Just 64 social housing units delivered by private sector in 2015

Part V rules require developers to set aside 10% of homes for use as social housing

The social housing figure for 2016 is unlikely to be anywhere near the Government’s target of about 900 units a year. Photograph: Chris Ratcliffe/Bloomberg

The social housing figure for 2016 is unlikely to be anywhere near the Government’s target of about 900 units a year. Photograph: Chris Ratcliffe/Bloomberg

 

So-called Part V planning regulations, which require developers to set aside 10 per cent of new homes for use as social housing, delivered just 64 new dwellings in 2015, according to the official data.

While the figure for 2016 has yet to be published, it is unlikely to be anywhere near the Government’s target level of 4,700 over five years, which equates to an annual build of about 900 units a year.

Part V regulations were revised in 2015 with the requirement that developers allocate 20 per cent of all dwellings for social and affordable housing halved, to 10 per cent.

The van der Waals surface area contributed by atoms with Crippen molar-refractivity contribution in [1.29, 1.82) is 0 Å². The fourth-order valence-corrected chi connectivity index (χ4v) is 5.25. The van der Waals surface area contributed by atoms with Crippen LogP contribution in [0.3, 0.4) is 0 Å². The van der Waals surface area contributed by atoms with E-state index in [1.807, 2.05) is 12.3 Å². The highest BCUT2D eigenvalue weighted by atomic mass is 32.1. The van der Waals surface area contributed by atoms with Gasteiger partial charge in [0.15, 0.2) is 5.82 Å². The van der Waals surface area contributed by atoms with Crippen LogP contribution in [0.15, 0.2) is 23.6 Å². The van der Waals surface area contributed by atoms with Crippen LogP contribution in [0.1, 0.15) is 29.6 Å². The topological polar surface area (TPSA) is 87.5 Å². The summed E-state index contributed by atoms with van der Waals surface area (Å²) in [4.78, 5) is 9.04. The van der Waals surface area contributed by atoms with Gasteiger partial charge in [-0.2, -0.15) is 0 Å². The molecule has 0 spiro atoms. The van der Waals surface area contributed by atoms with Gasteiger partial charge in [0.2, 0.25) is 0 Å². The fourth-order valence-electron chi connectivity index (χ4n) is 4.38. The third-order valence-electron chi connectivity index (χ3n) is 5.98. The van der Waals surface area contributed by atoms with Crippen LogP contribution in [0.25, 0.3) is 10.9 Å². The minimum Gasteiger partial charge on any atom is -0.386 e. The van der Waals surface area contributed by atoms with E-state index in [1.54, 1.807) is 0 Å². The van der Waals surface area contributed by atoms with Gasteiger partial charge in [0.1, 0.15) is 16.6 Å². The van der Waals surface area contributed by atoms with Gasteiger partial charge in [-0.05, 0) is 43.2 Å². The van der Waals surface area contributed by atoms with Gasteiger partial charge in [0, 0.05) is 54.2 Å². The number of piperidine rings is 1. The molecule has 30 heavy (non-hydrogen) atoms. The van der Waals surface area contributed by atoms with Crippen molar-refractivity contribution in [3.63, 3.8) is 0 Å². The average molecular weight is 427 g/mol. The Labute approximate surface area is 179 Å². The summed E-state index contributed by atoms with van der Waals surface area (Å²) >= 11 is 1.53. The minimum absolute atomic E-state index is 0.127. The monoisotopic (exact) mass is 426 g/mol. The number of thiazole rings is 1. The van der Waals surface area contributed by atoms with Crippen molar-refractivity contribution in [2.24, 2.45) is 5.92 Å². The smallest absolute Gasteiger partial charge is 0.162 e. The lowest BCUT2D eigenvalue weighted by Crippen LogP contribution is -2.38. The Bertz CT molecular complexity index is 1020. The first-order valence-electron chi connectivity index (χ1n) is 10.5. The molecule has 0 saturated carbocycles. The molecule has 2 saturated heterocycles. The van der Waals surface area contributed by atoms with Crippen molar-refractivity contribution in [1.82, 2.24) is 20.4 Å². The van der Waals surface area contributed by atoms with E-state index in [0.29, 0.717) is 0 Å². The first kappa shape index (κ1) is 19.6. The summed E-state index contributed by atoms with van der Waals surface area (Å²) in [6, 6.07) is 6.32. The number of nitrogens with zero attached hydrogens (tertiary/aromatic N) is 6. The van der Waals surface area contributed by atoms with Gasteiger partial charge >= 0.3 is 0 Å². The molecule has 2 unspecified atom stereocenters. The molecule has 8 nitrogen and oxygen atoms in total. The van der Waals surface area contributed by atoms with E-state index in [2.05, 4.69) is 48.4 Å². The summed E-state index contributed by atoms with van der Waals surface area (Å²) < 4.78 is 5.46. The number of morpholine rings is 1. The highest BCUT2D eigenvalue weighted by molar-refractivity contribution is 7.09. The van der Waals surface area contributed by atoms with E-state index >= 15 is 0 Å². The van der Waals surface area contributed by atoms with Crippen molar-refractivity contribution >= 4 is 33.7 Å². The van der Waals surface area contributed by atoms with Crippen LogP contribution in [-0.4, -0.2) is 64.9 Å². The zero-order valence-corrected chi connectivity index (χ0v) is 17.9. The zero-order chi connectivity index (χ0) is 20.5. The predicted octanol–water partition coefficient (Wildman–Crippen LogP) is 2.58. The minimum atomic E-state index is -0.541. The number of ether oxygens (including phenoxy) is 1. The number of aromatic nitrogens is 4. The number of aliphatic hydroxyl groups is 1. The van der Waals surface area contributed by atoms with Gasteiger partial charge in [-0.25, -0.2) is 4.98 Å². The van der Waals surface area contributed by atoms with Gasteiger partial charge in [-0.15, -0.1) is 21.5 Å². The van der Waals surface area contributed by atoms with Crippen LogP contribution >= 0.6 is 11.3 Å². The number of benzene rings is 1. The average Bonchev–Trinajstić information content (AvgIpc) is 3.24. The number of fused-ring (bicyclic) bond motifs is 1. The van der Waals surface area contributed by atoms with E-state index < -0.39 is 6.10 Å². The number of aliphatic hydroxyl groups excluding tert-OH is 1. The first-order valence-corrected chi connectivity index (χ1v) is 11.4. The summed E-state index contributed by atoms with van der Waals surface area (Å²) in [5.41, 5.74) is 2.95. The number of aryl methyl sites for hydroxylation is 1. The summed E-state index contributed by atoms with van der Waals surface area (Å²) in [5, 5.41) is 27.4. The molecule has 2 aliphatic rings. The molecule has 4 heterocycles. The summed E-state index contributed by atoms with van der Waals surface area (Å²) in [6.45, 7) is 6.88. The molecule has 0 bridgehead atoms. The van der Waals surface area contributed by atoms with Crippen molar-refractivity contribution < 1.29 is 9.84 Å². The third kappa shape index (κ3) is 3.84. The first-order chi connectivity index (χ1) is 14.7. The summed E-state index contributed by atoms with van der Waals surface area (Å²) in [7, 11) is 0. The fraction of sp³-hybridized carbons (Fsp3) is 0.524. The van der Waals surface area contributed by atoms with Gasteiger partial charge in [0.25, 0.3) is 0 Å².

The new legislation, however, stipulated that builders could no longer offer cash to local authorities in lieu of this obligation, or offer sites or land elsewhere, which was common practice during the boom.

This means social housing in every new development of 10 or more dwellings is now guaranteed.

The Government hopes the requirement, with the aid of a strong recovery in construction, will deliver a significant portion of its 47,000 social housing target, including its own procurement programme, over the next five years.

However, the official figures suggest there were only 807 Part V social housing units delivered to local authorities between 2011 and 2015, compared with 12,548 over the previous five years.

Building rates

The Department of Housing said the low Part V delivery so far reflected building rates in the private sector, which had not yet recovered from the crash.

A spokesman said the 4,700 delivery projection over the next five years was based on a projected private sector building rate of about 25,000 units per year. Dublin architect and property expert Mel Reynolds, however, claimed there was a “disconnect” between the Government’s target numbers and the level of new homes being built.

“This is a symptom of the Government’s housing policy. We have these vastly inflated numbers that bear no relationship to what’s being achieved,” he said.

Mr Reynolds said it was unrealistic to expect the number of Part V housing units to jump from 64 to about 900 in the space of two years given the rules have been relaxed considerably. He also noted the Government’s Part V budget allocation for 2017 was €140 million, which could fund the purchase of more than 700 homes by local authorities.

Under the revised Part V rules, local authorities can now also lease the houses long-term so as to reduce pressure on their capital budgets.